Mr. DALLINGER. How long were you in the service, then?
Mr. Davis. No, sir; the Eleventh Cavalry was detailed in this country.
Mr. ROBSION. How did you receive your injury? Mr. Davis. Well, I was in the service about a week up in Fort Slocum, N. Y., when we were sent down to Fort Oglethorpe. We were in tents for a while and then were sent to a cantonment, and we had to build stables for horses, and it was nothing but an old flat, and I worked from a little after 7 o'clock in the morning until half-past 11 in mud almost up to my waist, and then we would come back and wash up and have dinner and go back again. Well, that lasted, I should say, for a couple of months, and it was nothing but working in this old swamp that I contracted a cold which settled in the left ear, and ever since I have been troubled with ear trouble.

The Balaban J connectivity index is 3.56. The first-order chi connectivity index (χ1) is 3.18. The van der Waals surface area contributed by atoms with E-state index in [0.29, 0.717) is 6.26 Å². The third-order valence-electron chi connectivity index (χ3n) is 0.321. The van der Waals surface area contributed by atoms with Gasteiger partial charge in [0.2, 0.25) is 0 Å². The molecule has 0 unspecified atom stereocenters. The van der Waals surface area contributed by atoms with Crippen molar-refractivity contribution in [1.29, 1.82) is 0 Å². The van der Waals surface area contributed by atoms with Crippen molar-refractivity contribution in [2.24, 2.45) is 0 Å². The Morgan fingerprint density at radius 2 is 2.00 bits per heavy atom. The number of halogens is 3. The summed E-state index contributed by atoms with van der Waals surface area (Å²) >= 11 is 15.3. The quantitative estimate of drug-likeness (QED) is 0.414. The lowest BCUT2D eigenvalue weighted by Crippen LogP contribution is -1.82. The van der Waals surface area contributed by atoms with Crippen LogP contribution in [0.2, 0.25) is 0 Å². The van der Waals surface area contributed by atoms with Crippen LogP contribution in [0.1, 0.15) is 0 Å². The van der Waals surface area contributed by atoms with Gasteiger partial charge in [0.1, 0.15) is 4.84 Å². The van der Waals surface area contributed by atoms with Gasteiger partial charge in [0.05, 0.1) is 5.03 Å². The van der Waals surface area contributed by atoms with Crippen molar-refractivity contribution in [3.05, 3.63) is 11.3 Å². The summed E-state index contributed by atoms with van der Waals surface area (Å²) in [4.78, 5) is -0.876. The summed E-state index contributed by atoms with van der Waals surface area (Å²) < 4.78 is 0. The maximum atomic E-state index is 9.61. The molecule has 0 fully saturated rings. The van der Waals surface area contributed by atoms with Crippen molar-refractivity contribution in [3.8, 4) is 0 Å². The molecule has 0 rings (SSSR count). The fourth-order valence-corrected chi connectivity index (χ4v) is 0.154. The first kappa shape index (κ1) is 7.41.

Mr. ROBSION. What business did you follow before you entered the service?
Mr. Davis. I worked in the grocery and butcher business with my people up in Brooklyn, N. Y.
Mr. RobsION. And you wanted to take a botanical gardening training, or an agricultural training?
Mr. Davis. Yes, sir.
Mr. Robsion. You say your application has been in for 10 months and they have never passed upon it yet?
Mr. Davis. No, sir; I have never received any definite information about it.
Mr. Robsion. And you don't know yet whether you are going to get section 2 training or not; do you?
Mr. DAVIS. No, sir.
Mr. RobsION. You don't know whether you are going to get any training; do you?
Mr. Davis. No, sir. If they would only decide, if they were to tell me: